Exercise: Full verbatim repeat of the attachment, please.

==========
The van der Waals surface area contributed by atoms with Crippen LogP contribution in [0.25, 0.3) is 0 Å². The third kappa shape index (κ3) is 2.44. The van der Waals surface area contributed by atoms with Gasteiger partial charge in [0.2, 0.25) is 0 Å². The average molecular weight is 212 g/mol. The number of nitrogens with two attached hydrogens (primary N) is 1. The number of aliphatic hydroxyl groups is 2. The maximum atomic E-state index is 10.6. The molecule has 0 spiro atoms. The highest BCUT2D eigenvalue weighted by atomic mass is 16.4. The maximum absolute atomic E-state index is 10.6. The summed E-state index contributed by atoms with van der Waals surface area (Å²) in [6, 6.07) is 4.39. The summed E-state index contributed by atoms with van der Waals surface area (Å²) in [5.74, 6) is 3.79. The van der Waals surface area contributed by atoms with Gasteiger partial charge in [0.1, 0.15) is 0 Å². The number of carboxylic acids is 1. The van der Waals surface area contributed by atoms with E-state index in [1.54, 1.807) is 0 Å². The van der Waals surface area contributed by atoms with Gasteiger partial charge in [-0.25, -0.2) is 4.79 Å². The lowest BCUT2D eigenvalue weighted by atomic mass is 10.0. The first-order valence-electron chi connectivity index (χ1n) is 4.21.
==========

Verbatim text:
The van der Waals surface area contributed by atoms with Crippen LogP contribution in [0.25, 0.3) is 0 Å². The third kappa shape index (κ3) is 2.44. The van der Waals surface area contributed by atoms with Gasteiger partial charge in [0.2, 0.25) is 0 Å². The average molecular weight is 212 g/mol. The number of nitrogens with two attached hydrogens (primary N) is 1. The number of aliphatic hydroxyl groups is 2. The maximum atomic E-state index is 10.6. The molecule has 0 spiro atoms. The highest BCUT2D eigenvalue weighted by atomic mass is 16.4. The maximum absolute atomic E-state index is 10.6. The summed E-state index contributed by atoms with van der Waals surface area (Å²) in [6, 6.07) is 4.39. The summed E-state index contributed by atoms with van der Waals surface area (Å²) in [5.74, 6) is 3.79. The van der Waals surface area contributed by atoms with Gasteiger partial charge in [0.1, 0.15) is 0 Å². The number of carboxylic acids is 1. The van der Waals surface area contributed by atoms with E-state index in [1.54, 1.807) is 0 Å². The van der Waals surface area contributed by atoms with Gasteiger partial charge in [-0.25, -0.2) is 4.79 Å². The lowest BCUT2D eigenvalue weighted by atomic mass is 10.0. The first-order valence-electron chi connectivity index (χ1n) is 4.21.